6. For use with a parenteral administration pump body having a compartment formed by a rigid compartment wall opposed to a circular petal assembly having a hub circumferentially movable toward and away from the rigid wall, and radially extending petal-shaped sections each of which is pivotally mounted to the hub at its inner end and to a portion of the instrument body at its outer end so that the hub may be moved toward the rigid compartment wall to reduce the volume of the compartment, a disposable pump chamber element comprising:
a first flexible and substantially flat sheet;
a second flexible and substantially flat sheet bonded to the first sheet;
a narrow inlet passage formed betwen the sheets by bonding of the first and second sheets along spaced parallel lines;
a narrow outlet passage formed between the sheets by bonding of the first and second sheets along spaced parallel lines; and
a pump chamber between the sheets communicating with the inlet and outlet having a diameter at least as large as the diameter of the petal assembly whereby fluid entering the inlet at a pressure of ten inches of water while the outlet is closed will fill the pump chamber and cause the chamber to bulge to a volume at least equal to the volume of the compartment in the pump body with the petal assembly fully retracted.
7. A pump for pumping a fluid to a patient comprising:
a disposable cassette formed by first and second flexible sheets defining a pump chamber therebetween, the pump chamber being variable in volume, said cassette further having an inlet passage for movement of fluid into the pump chamber and an outlet passage for movement of fluid out of the pumping chamber;
means for confining movement of the external surface of the first sheet;
a pumping member for contacting the external surface of the second sheet to deform the second sheet to decrease the volume of the pump chamber and pump fluid from the pump chamber, the pumping member including a center hub section and individual petal-shaped sections, each of said petal-shaped sections pivotally attached to the center hub section and extending radially outward from the center section;
support means for supporting each of the petal-shaped sections at their radially outward most extent for pivotal motion relative to said support means; and
means for urging the hub section of the pump member towards the first sheet, causing the petal-shaped sections to pivot, the center hub section and petal-shaped sections being urged against the second sheet over substantially the entire surface area of the second sheet adjacent the pump member to decrease the volume of the pumping chamber and pump the fluid therefrom.
8. The infusion pump of claim 7 wherein said means for confining comprises a concave curved surface of constant radius against which the external side of the first sheet is confined.
9. The infusion pump of claim 7 wherein the disposable cassette further includes a supply chamber defined between the two sheets upstream from the pumping chamber, the inlet passage entering the supply chamber, said disposable cassette further having an intermediate passage interconnecting the supply chamber and pumping chamber.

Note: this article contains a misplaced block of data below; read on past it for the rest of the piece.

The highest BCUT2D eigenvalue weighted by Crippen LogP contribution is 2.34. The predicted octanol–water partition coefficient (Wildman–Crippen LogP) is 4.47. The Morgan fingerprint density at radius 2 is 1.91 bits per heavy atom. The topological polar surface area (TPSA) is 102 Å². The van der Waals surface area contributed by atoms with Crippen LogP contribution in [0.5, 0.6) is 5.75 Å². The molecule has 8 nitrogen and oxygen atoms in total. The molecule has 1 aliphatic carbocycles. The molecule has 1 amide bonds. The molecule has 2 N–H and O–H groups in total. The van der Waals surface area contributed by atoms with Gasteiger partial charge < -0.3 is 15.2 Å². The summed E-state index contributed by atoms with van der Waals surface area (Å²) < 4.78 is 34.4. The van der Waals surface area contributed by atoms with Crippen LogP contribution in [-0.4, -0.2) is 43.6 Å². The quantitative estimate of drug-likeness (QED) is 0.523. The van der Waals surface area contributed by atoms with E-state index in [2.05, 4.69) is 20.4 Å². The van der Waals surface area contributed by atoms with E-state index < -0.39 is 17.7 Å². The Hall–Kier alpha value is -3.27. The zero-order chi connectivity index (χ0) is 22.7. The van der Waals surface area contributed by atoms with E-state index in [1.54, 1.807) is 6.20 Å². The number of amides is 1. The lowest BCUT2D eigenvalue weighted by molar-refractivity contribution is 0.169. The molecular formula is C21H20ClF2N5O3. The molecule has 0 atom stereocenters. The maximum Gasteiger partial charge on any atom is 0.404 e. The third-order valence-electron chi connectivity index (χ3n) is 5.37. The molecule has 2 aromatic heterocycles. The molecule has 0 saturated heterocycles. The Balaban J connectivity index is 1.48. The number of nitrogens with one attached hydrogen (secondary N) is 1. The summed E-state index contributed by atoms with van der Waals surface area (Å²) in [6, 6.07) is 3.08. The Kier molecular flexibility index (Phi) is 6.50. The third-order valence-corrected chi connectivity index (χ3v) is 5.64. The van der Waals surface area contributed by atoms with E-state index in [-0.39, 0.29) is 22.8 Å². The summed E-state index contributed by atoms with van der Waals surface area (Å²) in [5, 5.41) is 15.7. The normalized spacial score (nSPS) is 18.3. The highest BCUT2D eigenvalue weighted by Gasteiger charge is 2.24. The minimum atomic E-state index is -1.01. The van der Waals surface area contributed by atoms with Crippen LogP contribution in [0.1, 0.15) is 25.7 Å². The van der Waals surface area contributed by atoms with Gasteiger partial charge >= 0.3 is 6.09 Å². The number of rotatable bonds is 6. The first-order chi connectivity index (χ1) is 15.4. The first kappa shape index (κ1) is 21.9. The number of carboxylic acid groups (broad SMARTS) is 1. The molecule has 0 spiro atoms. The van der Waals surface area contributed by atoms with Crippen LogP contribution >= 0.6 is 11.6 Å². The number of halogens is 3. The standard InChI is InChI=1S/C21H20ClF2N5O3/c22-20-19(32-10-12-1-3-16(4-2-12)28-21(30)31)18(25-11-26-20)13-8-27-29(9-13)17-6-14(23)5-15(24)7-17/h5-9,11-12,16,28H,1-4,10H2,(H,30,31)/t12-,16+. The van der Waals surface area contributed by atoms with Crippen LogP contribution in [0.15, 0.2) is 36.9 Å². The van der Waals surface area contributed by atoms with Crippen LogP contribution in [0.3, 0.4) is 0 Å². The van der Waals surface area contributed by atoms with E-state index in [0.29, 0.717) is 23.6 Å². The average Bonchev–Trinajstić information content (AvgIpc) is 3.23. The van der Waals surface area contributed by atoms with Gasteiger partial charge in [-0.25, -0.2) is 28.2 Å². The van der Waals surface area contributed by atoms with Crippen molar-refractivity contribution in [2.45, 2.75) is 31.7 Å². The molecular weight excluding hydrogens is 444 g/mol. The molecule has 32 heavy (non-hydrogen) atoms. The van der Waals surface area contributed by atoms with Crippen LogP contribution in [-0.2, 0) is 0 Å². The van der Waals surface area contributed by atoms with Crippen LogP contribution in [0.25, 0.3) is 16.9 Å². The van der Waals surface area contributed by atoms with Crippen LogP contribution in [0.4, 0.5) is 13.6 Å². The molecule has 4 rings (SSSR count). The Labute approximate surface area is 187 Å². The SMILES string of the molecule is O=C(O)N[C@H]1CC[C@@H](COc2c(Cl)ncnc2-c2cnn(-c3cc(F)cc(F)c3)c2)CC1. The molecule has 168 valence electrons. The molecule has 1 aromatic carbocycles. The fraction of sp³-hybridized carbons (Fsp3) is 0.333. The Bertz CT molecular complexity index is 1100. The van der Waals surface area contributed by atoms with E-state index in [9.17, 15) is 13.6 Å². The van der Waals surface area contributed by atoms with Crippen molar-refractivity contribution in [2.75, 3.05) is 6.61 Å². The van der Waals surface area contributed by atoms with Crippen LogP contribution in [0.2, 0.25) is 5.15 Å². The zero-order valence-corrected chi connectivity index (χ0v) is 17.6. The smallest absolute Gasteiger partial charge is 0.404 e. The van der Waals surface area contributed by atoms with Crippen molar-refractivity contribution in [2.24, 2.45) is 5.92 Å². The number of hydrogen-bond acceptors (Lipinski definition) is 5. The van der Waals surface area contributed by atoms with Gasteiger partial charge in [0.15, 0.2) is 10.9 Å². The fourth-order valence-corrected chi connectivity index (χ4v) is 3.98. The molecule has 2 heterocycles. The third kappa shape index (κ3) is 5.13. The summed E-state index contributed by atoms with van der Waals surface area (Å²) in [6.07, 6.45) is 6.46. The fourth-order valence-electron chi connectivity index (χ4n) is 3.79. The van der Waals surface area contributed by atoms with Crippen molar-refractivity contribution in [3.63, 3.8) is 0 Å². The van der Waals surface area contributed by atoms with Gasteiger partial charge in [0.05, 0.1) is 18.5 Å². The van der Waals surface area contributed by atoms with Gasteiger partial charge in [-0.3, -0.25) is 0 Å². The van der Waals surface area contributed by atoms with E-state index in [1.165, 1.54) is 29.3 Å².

10. The infusion pump of claim 7 further comprising an inlet valve operable between first and second positions for closing the inlet passage while in the first position to prevent fluid flow into the pumping chamber and opening the inlet passage to permit fluid flow to the pumping chamber in the second position; and
a delivery valve for opening and closing the outlet passage so that the outlet valve opens to permit fluid flow from the pumping chamber through the outlet valve to the patient when the movement of the pump pressurizes the fluid at a predetermined pumping pressure.
11. The infusion pump of claim 10 wherein said infusion pump further includes means for sensing the fluid pressure in the pumping chamber, said outlet valve including an electronic control responsive to the fluid pressure measured by said pressure sensing means to control the opening of the outlet valve to maintain pressure in the pump chamber at a preselected pumping pressure.
12. The infusion pump of claim 10 wherein said pressure sensing means further senses an occlusion by sensing elevation of the fluid pressure in the pumping chamber above a predetermined maximum pumping pressure as the pump decreases the volume of the pumping chamber.
13. The infusion pump of claim 12 wherein the predetermined maximum pumping pressure is variable, whereby at low flow rates a reduced predetermined pumping pressure can be used to provide rapid sensing of an occlusion.
This invention relates to the delivery of a fluid to a patient by pressurizing the fluid, and in particular to delivery by an infusion pump which incorporates an inexpensive disposable cassette.
Infusion of fluids, such as drugs and plasma, into a patient is commonplace in the medical field. Two common infusion methods are intravenous delivery of fluids by gravity and either intravenous or intraarterial delivery by actually pumping the fluids for delivery to the patient.
In pump delivery, an infusion pump is used to pressurize the fluid. Past devices often require a complex cassette mechanism which comes into direct contact with the fluid to be delivered.